2019-01-11 / Home & Garden

2019 is the year of the...

Stopping to smell the flowers
By Arlene Marturano SCGardenLearning
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Each new year the National Garden Bureau, a non-profit organization dedicated to educating, motivating, and inspiring the public to increase their use of plants in homes, public gardens, and the workplace, selects an annual, perennial, bulb, and edible to showcase in “The Year of the…” series. Plants selected must be easy to grow and propagate, adaptable and durable in a variety of growing conditions, genetically diverse, and perform multiple purposes in the landscape. The 2019 tetrad is described below.

Snapdragons (Antirrhinum majus) are cool-season annuals in USDA zones 7-10. Coming in vibrant colors as well as pastels and bi-colors and various heights from dwarf to tall to trailing, snapdragons thrive in southern fall and winter gardens reseeding to gift the gardener by returning every year. The nostalgic dragon-shaped tubular flowers that open and close when snapped, were probably first seen in your grandmother’s garden as a playful puppet plant. Today’s new flower forms have open-face blooms and double blossoms. Slip snapdragons in hanging baskets, window boxes, patio planters and in ground beds.


Salvia ‘Spring King’ is a first year purple flowering salvia from Dummen Orange in the Netherlands. Salvia ‘Spring King’ is a first year purple flowering salvia from Dummen Orange in the Netherlands. Ornamental woodland sage (Salvia nemorosa) has several hundred garden varieties available for the sun-loving butterfly or pollinator garden. The hardy perennial is considered a carefree easy to manage mint family member. Salvia provides a season of succesthrips, sive bloom provided the gardener aggressively cuts back spent bloom to encourage rebloom. Removing all brown foliage in fall promotes healthy growth next spring. Since salvia leaves are not on the preferred menu of deer and rabbits but bees and hummingbirds frequent flowers, use the plants to your advantage.


Pumpkins are one of the most fun plants for children to grow. Pumpkins are one of the most fun plants for children to grow. Dahlias (Dahlia spp.), the native flower of Mexico, are tuberous plants in the Composite family. Sixteenth century Spanish conquistadors discovered them while conquering the Aztecs. Today’s dahlias have been hybridized with many colors, shapes, sizes and habits available. Flower faces range in diameter from 2- 15”. The largest flowers are ‘dinner plate dahlias’. Dahlias prefer full sun and rich, well-drained soil. Ample water and fertilization keeps them actively growing and flowering from mid-summer to frost. Remove faded blooms in summer to encourage continuous bloom. Aphids, corn borer, spider mites, and slugs are common pests. Diseases include tuber rots, powdery mildew and mosaic virus.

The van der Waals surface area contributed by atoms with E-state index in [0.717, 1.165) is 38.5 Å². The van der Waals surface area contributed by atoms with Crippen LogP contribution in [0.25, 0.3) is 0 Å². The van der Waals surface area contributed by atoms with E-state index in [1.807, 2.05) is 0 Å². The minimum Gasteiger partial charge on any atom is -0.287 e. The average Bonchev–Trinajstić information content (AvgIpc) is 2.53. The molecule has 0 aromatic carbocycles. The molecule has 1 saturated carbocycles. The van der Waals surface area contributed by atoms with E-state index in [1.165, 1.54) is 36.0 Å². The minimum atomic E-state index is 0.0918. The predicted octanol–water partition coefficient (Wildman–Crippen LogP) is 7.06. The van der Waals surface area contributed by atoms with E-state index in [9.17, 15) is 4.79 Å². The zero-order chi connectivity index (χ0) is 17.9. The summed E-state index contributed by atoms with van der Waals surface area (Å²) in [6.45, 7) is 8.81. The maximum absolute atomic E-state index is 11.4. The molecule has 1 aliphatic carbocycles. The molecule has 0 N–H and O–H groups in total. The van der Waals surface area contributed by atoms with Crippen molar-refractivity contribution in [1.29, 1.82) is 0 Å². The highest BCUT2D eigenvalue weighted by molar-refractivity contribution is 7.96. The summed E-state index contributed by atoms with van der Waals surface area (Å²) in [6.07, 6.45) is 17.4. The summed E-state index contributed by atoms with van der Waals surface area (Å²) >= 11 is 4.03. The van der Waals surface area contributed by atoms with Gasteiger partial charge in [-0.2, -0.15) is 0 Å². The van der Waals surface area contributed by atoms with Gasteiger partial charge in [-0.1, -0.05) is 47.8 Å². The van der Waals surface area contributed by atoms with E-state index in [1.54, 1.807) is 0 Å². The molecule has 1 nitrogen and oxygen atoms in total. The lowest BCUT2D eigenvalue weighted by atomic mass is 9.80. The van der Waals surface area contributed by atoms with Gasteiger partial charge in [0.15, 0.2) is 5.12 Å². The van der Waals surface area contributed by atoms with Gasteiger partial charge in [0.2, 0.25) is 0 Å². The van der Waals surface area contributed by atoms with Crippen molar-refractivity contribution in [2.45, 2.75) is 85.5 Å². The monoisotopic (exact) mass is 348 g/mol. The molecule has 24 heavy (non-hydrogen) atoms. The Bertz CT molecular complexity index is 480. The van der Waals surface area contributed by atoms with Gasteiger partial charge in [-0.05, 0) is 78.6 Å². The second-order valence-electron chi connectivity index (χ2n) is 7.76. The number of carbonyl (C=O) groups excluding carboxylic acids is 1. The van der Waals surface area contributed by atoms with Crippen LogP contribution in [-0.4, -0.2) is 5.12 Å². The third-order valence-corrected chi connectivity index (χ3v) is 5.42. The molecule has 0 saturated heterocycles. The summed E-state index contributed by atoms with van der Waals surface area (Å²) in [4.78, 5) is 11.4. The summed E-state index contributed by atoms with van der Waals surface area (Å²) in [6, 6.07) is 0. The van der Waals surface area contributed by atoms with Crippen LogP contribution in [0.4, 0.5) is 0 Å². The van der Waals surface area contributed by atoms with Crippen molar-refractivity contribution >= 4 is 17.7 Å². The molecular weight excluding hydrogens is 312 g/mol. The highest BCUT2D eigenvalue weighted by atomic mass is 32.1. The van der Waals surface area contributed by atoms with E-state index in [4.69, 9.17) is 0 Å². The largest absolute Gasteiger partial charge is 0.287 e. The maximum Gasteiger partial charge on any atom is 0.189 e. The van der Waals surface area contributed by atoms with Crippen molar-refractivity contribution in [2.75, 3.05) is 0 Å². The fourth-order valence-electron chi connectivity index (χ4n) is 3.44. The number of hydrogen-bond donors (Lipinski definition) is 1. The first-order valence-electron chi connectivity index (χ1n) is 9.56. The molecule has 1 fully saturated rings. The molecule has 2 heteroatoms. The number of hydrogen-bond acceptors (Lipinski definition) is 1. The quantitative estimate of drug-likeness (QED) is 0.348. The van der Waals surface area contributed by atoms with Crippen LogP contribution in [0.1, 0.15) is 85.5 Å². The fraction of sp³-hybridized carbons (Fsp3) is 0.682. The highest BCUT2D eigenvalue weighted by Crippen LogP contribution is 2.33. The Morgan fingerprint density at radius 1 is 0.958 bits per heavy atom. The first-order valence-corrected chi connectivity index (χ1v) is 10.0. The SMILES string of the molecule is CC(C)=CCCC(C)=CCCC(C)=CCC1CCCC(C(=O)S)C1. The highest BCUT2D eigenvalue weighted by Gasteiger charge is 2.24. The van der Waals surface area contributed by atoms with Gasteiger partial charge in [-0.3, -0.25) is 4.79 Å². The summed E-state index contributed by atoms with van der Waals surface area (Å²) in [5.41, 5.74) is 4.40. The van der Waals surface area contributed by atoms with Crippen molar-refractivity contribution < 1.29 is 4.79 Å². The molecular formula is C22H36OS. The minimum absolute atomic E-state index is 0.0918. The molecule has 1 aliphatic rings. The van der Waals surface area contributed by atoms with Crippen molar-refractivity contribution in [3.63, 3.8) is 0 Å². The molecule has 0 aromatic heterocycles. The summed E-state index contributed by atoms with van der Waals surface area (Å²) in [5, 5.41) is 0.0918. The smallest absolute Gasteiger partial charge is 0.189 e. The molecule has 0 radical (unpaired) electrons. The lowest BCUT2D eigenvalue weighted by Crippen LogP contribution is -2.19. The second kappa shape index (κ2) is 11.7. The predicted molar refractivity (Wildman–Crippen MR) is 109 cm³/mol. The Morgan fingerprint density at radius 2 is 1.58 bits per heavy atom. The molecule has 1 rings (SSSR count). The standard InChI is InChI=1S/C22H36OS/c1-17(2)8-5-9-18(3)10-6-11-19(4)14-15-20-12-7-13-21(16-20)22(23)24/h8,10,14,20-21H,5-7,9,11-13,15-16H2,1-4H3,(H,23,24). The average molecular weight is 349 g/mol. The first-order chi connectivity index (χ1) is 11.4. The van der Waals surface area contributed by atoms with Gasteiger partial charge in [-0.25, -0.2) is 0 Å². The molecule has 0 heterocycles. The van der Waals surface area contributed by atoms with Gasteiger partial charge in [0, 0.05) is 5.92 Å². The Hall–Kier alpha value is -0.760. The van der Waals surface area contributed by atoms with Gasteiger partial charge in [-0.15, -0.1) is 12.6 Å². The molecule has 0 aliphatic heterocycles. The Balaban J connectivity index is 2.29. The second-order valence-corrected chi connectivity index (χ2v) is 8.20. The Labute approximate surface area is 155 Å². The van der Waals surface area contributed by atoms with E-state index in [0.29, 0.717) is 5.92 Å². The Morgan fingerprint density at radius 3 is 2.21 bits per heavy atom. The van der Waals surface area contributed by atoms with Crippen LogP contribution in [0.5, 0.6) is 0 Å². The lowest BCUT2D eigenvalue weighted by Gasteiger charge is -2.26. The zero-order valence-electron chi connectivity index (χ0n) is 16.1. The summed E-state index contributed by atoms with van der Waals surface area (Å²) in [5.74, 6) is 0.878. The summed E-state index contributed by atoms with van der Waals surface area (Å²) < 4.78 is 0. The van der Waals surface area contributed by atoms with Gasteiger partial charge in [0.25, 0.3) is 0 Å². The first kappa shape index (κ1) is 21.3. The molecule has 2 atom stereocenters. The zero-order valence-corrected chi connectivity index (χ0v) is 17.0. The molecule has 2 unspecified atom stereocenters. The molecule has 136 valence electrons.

Pumpkins (Cucurbita pepo) are a nutritious edible crop native to Central America. As members of the Cucurbit family they are kin to squash, cucumber, and melons. Pumpkin seeds are planted in hills in mid-June in the Midlands for a fall harvest. Pollinators are needed for fruit production. Pumpkins are heavy feeders requiring nitrogen for vine growth and phosphorus for fruit production. While pumpkins are adapted to most South Carolina good draining soils with a pH of 6.2-6.5, heat and humidity can be a challenge. Common fungal diseases include powdery mildew, downy mildew, bacterial wilt, fruit rot, and anthracnose.


Snapdragon ‘Crackle and Pop’ lilac bicolor is a new early flowering dwarf snapdragon from FloraNova breeders. Snapdragon ‘Crackle and Pop’ lilac bicolor is a new early flowering dwarf snapdragon from FloraNova breeders. Park Seed in Greenwood sells seed of each of the 2019 plants. Brent and Becky’s Bulb sells dahlia tubers.


Dahlia ‘Starsister Red Stripes’ with a distinct star pattern in the flower center was hybridized by Dummen Orange.Dahlia ‘Starsister Red Stripes’ with a distinct star pattern in the flower center was hybridized by Dummen Orange.

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